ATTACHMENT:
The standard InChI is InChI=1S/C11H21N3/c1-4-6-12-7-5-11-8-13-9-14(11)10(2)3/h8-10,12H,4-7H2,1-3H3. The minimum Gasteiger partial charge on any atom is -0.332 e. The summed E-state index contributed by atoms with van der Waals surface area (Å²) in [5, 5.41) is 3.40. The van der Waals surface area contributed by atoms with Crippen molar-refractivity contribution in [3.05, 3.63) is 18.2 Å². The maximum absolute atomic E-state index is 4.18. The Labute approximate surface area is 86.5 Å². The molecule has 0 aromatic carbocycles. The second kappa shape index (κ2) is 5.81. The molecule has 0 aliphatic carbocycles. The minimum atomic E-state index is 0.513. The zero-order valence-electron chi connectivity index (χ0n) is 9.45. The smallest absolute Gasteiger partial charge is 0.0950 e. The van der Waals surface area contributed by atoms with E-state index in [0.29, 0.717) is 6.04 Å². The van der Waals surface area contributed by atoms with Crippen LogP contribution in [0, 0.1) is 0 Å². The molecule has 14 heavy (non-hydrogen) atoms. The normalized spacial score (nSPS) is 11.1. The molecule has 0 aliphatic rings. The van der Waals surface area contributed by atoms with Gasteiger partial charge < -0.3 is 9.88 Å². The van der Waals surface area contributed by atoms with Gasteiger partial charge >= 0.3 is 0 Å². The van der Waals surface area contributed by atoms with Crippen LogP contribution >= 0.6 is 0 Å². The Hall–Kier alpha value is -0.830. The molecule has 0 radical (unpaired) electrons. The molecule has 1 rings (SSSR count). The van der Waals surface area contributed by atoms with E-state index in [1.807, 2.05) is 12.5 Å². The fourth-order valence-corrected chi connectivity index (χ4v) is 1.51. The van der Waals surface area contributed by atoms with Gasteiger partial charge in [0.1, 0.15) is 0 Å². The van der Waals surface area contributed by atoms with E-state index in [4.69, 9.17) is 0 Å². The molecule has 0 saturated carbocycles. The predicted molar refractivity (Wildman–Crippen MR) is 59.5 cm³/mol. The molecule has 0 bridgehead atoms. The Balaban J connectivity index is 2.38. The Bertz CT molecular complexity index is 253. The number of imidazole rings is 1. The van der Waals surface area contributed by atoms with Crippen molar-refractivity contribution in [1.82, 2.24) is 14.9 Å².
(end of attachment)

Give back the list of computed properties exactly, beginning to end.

The standard InChI is InChI=1S/C11H21N3/c1-4-6-12-7-5-11-8-13-9-14(11)10(2)3/h8-10,12H,4-7H2,1-3H3. The minimum Gasteiger partial charge on any atom is -0.332 e. The summed E-state index contributed by atoms with van der Waals surface area (Å²) in [5, 5.41) is 3.40. The van der Waals surface area contributed by atoms with Crippen molar-refractivity contribution in [3.05, 3.63) is 18.2 Å². The maximum absolute atomic E-state index is 4.18. The Labute approximate surface area is 86.5 Å². The molecule has 0 aromatic carbocycles. The second kappa shape index (κ2) is 5.81. The molecule has 0 aliphatic carbocycles. The minimum atomic E-state index is 0.513. The zero-order valence-electron chi connectivity index (χ0n) is 9.45. The smallest absolute Gasteiger partial charge is 0.0950 e. The van der Waals surface area contributed by atoms with E-state index in [0.29, 0.717) is 6.04 Å². The van der Waals surface area contributed by atoms with Crippen LogP contribution in [0, 0.1) is 0 Å². The molecule has 14 heavy (non-hydrogen) atoms. The normalized spacial score (nSPS) is 11.1. The molecule has 0 aliphatic rings. The van der Waals surface area contributed by atoms with Gasteiger partial charge < -0.3 is 9.88 Å². The van der Waals surface area contributed by atoms with Gasteiger partial charge >= 0.3 is 0 Å². The van der Waals surface area contributed by atoms with Crippen LogP contribution >= 0.6 is 0 Å². The Hall–Kier alpha value is -0.830. The molecule has 0 radical (unpaired) electrons. The molecule has 1 rings (SSSR count). The van der Waals surface area contributed by atoms with E-state index in [1.807, 2.05) is 12.5 Å². The fourth-order valence-corrected chi connectivity index (χ4v) is 1.51. The van der Waals surface area contributed by atoms with Gasteiger partial charge in [0.1, 0.15) is 0 Å². The van der Waals surface area contributed by atoms with E-state index in [4.69, 9.17) is 0 Å². The molecule has 0 saturated carbocycles. The predicted molar refractivity (Wildman–Crippen MR) is 59.5 cm³/mol. The molecule has 0 bridgehead atoms. The Balaban J connectivity index is 2.38. The Bertz CT molecular complexity index is 253. The number of imidazole rings is 1. The van der Waals surface area contributed by atoms with Crippen molar-refractivity contribution in [1.82, 2.24) is 14.9 Å².